When will air travel return to 2019 levels?

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When the COVID-19 crisis grew into a pandemic in early 2020, the world, quite literally, started shutting down. In this rapid shutdown, the travel industry nearly came to a complete halt. Hotels closed, flights were canceled and few people left their homes in hopes of keeping safe from the virus and preventing its spread. While the economy as a whole has been greatly impacted by COVID-19, the airline industry has taken an especially nasty hit. 

Not only were many flights canceled, but the industry lost heaps of money from the dearth of travelers in the sky. Those who have been flying are experiencing a much different time on a plane than ever before — empty seats, masks required and even temperature checks in some places.

We’re now six months into the pandemic and seeing a positive outlook in some parts of the world as growth of the outbreak decelerates, but the airline industry is still deeply suffering from the effects of COVID-19 and will continue to for years. Airlines for America, a major airline trade association, has been closely monitoring the industry through the pandemic. It estimates it will be until at least 2023 before we see pre-pandemic travel levels return. Let’s take a closer look at how we got to this point and what the future may look like.  

How has COVID-19 affected airlines?

Katherine Estep, a spokesperson for Airlines for America, shared that prior to COVID-19, air travel was flourishing, to say the least.

“Prior to this global health crisis, U.S. airlines were transporting a record 2.5 million passengers and 58,000 tons of cargo each day,” Estep told Million Mile Secrets. “As travel restrictions and stay-at-home orders were implemented, demand for air travel declined sharply. At its lowest point in late April, passenger volumes were down 96% to a level not seen since before the dawn of the jet age (in the 1950s).”

An American Airlines employee stands among empty ticketing kiosks at LAX airport. (Irfan Khan / Los Angeles Times via Getty Images)

With the sharp decline in passengers traveling, the airline industry rapidly lost money, leading to sweeping layoffs. Fortune estimates around 70,000 employees of major airlines have seen their jobs eliminated since the pandemic started, and it’s likely not the end. According to Airlines for America, U.S. airlines are collectively burning through $5 billion in cash every month, down from $10 billion in March, and while that number may continue to decrease slightly each month, it’s still a significant enough loss that it will take years to recover.

Airlines have accepted tens of billions of dollars in government aid, in the form of grants and loans, to help keep the industry afloat. If additional aid is not passed, major airlines like American and Delta say they will be forced to cut thousands of staff in the fall.

Airlines for America’s report shows that New York has seen the largest number of flight reductions, and passenger travel to Hawaii is nearly nonexistent. In the week ending Aug. 16, the average domestic flight had just 58 people on it, compared to 99 during the same week last year.

The Transportation Security Administration records the number of passengers who pass through security at airports and the difference in numbers from this year compared to last is staggering. This August, there are roughly between 500,000 and 900,000 passengers each day, however, during August 2019, those numbers never dipped below 2.1 million. At its worst, airlines are seeing just 23% of passengers as they were this time last year.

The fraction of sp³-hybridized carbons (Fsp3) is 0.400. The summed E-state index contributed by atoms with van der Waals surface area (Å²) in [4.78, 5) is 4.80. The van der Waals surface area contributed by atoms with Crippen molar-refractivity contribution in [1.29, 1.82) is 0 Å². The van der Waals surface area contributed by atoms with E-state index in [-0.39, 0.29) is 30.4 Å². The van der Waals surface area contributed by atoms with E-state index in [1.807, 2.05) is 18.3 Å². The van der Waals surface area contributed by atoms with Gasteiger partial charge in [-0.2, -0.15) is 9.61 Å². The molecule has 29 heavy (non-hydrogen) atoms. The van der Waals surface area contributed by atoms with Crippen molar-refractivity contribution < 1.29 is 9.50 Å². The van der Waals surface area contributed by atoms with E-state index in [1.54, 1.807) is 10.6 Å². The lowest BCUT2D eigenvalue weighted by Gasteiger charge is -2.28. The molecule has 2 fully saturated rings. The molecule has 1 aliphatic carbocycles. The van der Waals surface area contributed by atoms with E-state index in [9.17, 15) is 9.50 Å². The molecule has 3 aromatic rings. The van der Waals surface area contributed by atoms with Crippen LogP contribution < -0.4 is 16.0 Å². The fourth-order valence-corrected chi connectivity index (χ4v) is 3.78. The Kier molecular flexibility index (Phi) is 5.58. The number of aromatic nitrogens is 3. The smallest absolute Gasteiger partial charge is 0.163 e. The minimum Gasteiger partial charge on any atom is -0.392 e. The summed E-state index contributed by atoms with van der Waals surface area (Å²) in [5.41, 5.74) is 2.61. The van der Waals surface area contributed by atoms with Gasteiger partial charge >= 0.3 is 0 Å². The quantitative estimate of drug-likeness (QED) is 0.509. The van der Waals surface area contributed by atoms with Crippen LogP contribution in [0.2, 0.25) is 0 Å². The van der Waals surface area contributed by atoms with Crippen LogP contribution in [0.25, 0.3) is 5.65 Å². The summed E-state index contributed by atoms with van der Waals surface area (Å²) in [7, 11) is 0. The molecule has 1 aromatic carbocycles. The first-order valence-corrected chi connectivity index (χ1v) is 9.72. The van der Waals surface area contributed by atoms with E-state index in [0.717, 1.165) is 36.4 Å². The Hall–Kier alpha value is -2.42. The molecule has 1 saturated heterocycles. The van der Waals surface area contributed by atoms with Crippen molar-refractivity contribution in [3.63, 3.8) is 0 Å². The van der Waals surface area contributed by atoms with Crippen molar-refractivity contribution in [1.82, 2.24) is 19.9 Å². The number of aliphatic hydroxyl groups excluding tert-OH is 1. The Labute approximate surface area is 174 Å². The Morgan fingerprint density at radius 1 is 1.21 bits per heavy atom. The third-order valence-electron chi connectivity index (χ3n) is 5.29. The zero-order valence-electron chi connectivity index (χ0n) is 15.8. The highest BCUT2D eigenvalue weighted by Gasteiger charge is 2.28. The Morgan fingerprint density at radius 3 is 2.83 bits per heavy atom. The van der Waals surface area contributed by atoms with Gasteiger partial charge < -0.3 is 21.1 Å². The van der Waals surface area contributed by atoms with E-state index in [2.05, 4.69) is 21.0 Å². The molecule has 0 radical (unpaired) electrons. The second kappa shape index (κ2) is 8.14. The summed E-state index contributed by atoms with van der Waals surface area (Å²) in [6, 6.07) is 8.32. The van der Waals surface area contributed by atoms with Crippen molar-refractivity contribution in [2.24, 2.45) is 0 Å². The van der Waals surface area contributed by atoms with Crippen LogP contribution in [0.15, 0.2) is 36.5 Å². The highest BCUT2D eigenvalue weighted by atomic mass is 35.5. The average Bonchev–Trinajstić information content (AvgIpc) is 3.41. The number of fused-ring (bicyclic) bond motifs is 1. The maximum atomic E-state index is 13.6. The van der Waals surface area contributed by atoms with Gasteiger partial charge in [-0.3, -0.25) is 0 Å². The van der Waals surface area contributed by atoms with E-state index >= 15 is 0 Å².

When will air travel return to pre-pandemic levels?

The airline industry is bleeding money right now — it will take years to make it back and fully recuperate. Estep noted that it took the airline industry three years to bounce back from 9/11 and seven years to recover from the 2008 financial crisis.

“This crisis hit a robust industry at lightning speed, but recovery will not be as swift. Our industry has never experienced a V-shaped recovery,” Estep said. She added that the airline industry will no doubt emerge smaller than it was a year ago. 

At this point, airlines are relying on a vaccine for COVID-19, as that begins the process of people feeling more comfortable with traveling. Until there’s a vaccine many people will be hesitant to book flights, even with all the safety measures the airline industry is taking right now, like requiring masks, constantly sanitizing planes and attempting social distancing on flights

Airlines for America expects it to be well into 2021 for a vaccine to be developed and distributed, which pushes the ultimate recovery to at least 2023. Not only will airlines have to make up for the debt they’re currently taking on, but will also have to “address the sizable associated interest expense,” according to the study. 

Bottom line

We most likely won’t see air travel return to pre-pandemic levels until at least 2023 and even then, flying may still not look the same. Airlines are working to make air travel as safe as possible in hopes it will get people to return to the skies. But if you’re waiting for a vaccine and a more conventional travel experience, don’t hold your breath, it will likely be years before “normal” returns.

Hedy Phillips is a contributor for Million Mile Secrets where she covers airlines, hotels and general travel. Her work has appeared in MSN, Yahoo News, Cosmopolitan, Popsugar, Refinery29 and more.

Editorial Note: We're the Million Mile Secrets team. And we're proud of our content, opinions and analysis, and of our reader's comments. These haven’t been reviewed, approved or endorsed by any of the airlines, hotels, or credit card issuers which we often write about. And that’s just how we like it! :)

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